Does Public Diplomacy Need a Theory of Disruption? The Role of Nonstate Actors in Counter-branding the Swedish COVID-19 Response

  • Received : 2021.03.05
  • Accepted : 2021.06.04
  • Published : 2021.06.28


Public diplomacy (PD) scholars tend to consider two main principals: the country or agent that conducts PD (Actor A), and target groups in the host country in which PD is conducted (Actor B). The field currently lacks theories of how communications between Actors A and B can be disrupted by a third party, such as a group of motivated trolls, an organised advocacy group, or a hostile country and its agents. The purpose of this article is to outline some theoretical considerations for how the PD research field might move away from a two-actor model of PD to one in which disruption is part of the discussion. The case study explores the activities of an interest group called Media Watchdogs of Sweden (MEWAS). MEWAS was a group of around 200 members who met in a hidden Facebook group to coordinate off-platform activities aimed at influencing perceptions of how the Swedish government handled the COVID-19 pandemic in the eyes of foreign governments, researchers, decision-makers, and media. Much critical news coverage in the international press has been linked to this group. Unpacking some of MEWAS' activities, which can be considered a quite typical mixture of legitimate and illegitimate communication techniques used by activist groups, can help to shed light on some difficult questions regarding disruption in PD.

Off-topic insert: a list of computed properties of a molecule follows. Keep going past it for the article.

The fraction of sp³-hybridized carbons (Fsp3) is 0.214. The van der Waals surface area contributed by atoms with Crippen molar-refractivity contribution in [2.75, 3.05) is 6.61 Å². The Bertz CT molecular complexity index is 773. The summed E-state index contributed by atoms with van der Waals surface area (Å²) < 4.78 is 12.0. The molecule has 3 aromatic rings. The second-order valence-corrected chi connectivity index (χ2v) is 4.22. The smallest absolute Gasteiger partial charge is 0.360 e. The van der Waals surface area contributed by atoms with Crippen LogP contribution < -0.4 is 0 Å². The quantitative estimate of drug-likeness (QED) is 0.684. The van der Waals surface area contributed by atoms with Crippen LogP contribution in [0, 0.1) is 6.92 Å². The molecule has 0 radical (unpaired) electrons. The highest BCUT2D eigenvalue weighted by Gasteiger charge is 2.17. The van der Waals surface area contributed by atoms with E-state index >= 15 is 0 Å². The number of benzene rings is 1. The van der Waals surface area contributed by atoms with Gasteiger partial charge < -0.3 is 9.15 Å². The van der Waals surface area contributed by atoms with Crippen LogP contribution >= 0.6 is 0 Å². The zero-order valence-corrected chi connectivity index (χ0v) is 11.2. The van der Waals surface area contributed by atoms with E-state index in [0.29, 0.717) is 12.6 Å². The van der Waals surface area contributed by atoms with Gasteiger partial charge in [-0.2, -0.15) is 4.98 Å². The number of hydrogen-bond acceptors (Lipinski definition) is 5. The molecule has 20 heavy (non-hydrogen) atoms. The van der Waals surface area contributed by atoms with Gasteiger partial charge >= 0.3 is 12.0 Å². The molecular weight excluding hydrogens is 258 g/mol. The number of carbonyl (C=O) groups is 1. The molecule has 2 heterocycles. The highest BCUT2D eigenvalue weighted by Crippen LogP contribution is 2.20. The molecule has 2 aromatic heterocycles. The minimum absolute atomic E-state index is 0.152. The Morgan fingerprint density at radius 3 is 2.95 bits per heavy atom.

The author is grateful for funding from the Marianne and Marcus Wallenberg Foundation for the project Digital Diplomacy in a Turbulent World.


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